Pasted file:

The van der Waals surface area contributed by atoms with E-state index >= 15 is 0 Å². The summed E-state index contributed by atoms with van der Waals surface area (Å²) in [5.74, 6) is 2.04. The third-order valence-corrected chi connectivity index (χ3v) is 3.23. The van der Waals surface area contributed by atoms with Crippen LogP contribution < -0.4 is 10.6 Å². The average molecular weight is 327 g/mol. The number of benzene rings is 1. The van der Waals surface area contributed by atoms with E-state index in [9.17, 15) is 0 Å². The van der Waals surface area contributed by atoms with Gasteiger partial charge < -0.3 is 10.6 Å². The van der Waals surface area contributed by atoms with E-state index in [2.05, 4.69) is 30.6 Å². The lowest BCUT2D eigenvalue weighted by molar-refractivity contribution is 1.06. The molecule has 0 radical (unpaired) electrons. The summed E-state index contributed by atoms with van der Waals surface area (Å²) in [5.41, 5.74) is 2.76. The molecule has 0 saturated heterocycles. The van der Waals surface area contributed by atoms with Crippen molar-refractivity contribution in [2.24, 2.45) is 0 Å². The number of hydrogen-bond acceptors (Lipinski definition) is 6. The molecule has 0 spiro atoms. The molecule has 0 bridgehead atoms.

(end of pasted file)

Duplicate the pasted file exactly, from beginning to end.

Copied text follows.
The van der Waals surface area contributed by atoms with E-state index >= 15 is 0 Å². The summed E-state index contributed by atoms with van der Waals surface area (Å²) in [5.74, 6) is 2.04. The third-order valence-corrected chi connectivity index (χ3v) is 3.23. The van der Waals surface area contributed by atoms with Crippen LogP contribution < -0.4 is 10.6 Å². The average molecular weight is 327 g/mol. The number of benzene rings is 1. The van der Waals surface area contributed by atoms with E-state index in [9.17, 15) is 0 Å². The van der Waals surface area contributed by atoms with Gasteiger partial charge < -0.3 is 10.6 Å². The van der Waals surface area contributed by atoms with E-state index in [2.05, 4.69) is 30.6 Å². The lowest BCUT2D eigenvalue weighted by molar-refractivity contribution is 1.06. The molecule has 0 radical (unpaired) electrons. The summed E-state index contributed by atoms with van der Waals surface area (Å²) in [5.41, 5.74) is 2.76. The molecule has 0 saturated heterocycles. The van der Waals surface area contributed by atoms with Crippen molar-refractivity contribution in [2.24, 2.45) is 0 Å². The number of hydrogen-bond acceptors (Lipinski definition) is 6. The molecule has 0 spiro atoms. The molecule has 0 bridgehead atoms.